In a world where disruption has become the norm, maybe the most recent rise of Bitcoin should not be that large of a surprise. What is interesting in the first full week of March is that Bitcoin was more or less within 1% of all-time highs. This is despite a rather unusual five-day sell-off in the price of gold.
One issue that may be helping to drive Bitcoin’s demand of late is that the Securities & Exchange Commission is scheduled to decide whether to approve a Bitcoin ETF trust. It goes without saying that a Bitcoin exchange traded fund would increase the public’s access to Bitcoin.
One consideration here is that increasing access to Bitcoin might be a knife that cuts both ways. Bitcoin rose to a level in the past week that was challenging $1,300. That means that one bitcoin is now worth more than one ounce of gold. Should one bitcoin be worth more than a one-ounce gold coin? There are two sides to this argument, and these two may have more in common than some people think.
Before betting that a Bitcoin ETF is an assured outcome, note that cryptocurrency and blockchain technology are not universally loved by the world. Bitcoin backers love it, but central bankers, tax authorities and many government officials not so much. The notion that cash can be used for less than legal transactions is one thing, but now the international crime world has used Bitcoin for payment demands after cyberattacks and the like.
What would make a Bitcoin ETF more unique is that you would effectively have a much more liquid access to the Bitcoin market. How the pricing activity would turn out is something that remains to be seen.
Gold and Bitcoin are both global and have no formal central banks representing them. There is no nation there to defend Bitcoin, no army to enforce a nation’s will and no regulatory body to go to if you lose your bitcoins.
With a maximum of 21 million bitcoins, the theoretical value of all bitcoins would be $27.3 billion at a price of $1,300. While this is a tiny value versus the world’s gold, the SPDR Gold Shares (NYSEMKT: GLD), the world’s largest and most liquid ETF for gold, had a total market value of $33.1 billion. The iShares Gold Trust (NYSEMKT: IAU) had $7.8 billion in assets as of March 3.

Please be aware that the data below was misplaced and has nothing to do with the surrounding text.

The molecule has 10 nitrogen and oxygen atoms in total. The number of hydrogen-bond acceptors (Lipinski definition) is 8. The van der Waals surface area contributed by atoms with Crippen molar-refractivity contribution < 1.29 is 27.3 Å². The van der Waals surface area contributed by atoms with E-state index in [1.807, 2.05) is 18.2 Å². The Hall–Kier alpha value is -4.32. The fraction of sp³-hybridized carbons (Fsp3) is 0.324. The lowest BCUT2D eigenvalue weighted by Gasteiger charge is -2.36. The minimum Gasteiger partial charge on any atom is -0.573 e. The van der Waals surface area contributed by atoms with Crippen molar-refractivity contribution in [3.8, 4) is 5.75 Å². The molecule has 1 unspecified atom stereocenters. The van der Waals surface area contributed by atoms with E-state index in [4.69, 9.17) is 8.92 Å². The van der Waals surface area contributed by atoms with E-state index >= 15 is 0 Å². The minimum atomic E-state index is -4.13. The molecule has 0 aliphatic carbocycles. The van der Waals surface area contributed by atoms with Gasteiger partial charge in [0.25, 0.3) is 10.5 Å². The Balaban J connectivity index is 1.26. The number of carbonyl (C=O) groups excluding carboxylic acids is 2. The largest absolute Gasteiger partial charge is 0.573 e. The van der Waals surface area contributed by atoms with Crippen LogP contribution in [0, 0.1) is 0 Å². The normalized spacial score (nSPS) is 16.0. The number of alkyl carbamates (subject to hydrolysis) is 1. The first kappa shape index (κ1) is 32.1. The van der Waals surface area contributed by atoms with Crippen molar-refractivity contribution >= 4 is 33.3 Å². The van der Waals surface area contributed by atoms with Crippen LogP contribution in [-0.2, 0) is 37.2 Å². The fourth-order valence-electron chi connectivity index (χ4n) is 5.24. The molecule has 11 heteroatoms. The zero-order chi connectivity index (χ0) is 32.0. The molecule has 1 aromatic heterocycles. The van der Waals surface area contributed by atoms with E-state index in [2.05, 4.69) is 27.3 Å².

Creating a basket of investments, or a single-purpose ETF, obviously drives interest in a topic. At the end of the day, investors still have to know what they are investing in.
If the Winklevoss flavor of the Bitcoin ETF is approved, its ticker will be COIN.
24/7 Wall St. pointed out in January that Bitcoin Investment Trust had filed an S-1 form with the SEC regarding an initial public offering. That was for up to $500 million and was filed to list shares on the NYSE Arca under the symbol GBTC.
Before negating or dismissing a would-be Bitcoin ETF, just don’t forget that the New York Stock Exchange announced back in 2015 that it was launching the NYSE Bitcoin Index (NYXBT). This was called the first exchange-calculated and disseminated Bitcoin index.
Bitcoin is hard for many investors and consumers to understand. That being said, the reason (or reasons) that the public needs to own some gold can also be a tough sell.